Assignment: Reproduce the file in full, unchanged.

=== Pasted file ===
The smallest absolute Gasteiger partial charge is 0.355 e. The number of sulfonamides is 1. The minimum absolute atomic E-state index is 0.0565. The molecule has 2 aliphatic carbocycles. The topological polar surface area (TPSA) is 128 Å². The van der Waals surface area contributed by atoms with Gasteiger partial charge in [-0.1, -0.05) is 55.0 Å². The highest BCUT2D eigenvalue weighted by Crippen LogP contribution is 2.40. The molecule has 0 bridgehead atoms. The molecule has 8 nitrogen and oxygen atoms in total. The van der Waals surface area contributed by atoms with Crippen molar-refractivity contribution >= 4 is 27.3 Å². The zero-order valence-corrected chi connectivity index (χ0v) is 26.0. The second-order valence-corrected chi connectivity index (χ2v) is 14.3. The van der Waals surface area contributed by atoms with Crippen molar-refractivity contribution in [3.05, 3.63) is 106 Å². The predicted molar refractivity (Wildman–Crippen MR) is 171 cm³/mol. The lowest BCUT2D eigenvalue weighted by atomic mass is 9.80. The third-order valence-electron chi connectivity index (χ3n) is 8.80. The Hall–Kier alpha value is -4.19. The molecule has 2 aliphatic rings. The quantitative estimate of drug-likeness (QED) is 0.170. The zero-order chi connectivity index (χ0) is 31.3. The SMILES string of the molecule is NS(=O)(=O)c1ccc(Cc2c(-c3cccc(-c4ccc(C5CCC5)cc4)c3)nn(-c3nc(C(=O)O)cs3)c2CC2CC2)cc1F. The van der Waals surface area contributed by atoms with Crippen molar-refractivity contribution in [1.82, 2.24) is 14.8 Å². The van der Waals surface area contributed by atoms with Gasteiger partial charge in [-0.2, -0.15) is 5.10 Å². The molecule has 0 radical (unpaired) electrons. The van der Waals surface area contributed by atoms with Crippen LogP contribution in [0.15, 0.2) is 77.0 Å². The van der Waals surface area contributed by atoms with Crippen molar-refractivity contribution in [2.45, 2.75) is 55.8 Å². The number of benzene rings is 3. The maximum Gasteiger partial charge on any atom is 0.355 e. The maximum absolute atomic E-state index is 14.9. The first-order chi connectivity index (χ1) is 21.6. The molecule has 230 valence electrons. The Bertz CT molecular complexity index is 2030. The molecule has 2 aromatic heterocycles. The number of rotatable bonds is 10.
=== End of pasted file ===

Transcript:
The smallest absolute Gasteiger partial charge is 0.355 e. The number of sulfonamides is 1. The minimum absolute atomic E-state index is 0.0565. The molecule has 2 aliphatic carbocycles. The topological polar surface area (TPSA) is 128 Å². The van der Waals surface area contributed by atoms with Gasteiger partial charge in [-0.1, -0.05) is 55.0 Å². The highest BCUT2D eigenvalue weighted by Crippen LogP contribution is 2.40. The molecule has 0 bridgehead atoms. The molecule has 8 nitrogen and oxygen atoms in total. The van der Waals surface area contributed by atoms with Crippen molar-refractivity contribution >= 4 is 27.3 Å². The zero-order valence-corrected chi connectivity index (χ0v) is 26.0. The second-order valence-corrected chi connectivity index (χ2v) is 14.3. The van der Waals surface area contributed by atoms with Crippen molar-refractivity contribution in [3.05, 3.63) is 106 Å². The predicted molar refractivity (Wildman–Crippen MR) is 171 cm³/mol. The lowest BCUT2D eigenvalue weighted by atomic mass is 9.80. The third-order valence-electron chi connectivity index (χ3n) is 8.80. The Hall–Kier alpha value is -4.19. The molecule has 2 aliphatic rings. The quantitative estimate of drug-likeness (QED) is 0.170. The zero-order chi connectivity index (χ0) is 31.3. The SMILES string of the molecule is NS(=O)(=O)c1ccc(Cc2c(-c3cccc(-c4ccc(C5CCC5)cc4)c3)nn(-c3nc(C(=O)O)cs3)c2CC2CC2)cc1F. The van der Waals surface area contributed by atoms with Crippen molar-refractivity contribution in [1.82, 2.24) is 14.8 Å². The van der Waals surface area contributed by atoms with Gasteiger partial charge in [-0.2, -0.15) is 5.10 Å². The molecule has 0 radical (unpaired) electrons. The van der Waals surface area contributed by atoms with Crippen LogP contribution in [0.15, 0.2) is 77.0 Å². The van der Waals surface area contributed by atoms with Crippen molar-refractivity contribution in [2.45, 2.75) is 55.8 Å². The number of benzene rings is 3. The maximum Gasteiger partial charge on any atom is 0.355 e. The maximum absolute atomic E-state index is 14.9. The first-order chi connectivity index (χ1) is 21.6. The molecule has 230 valence electrons. The Bertz CT molecular complexity index is 2030. The molecule has 2 aromatic heterocycles. The number of rotatable bonds is 10.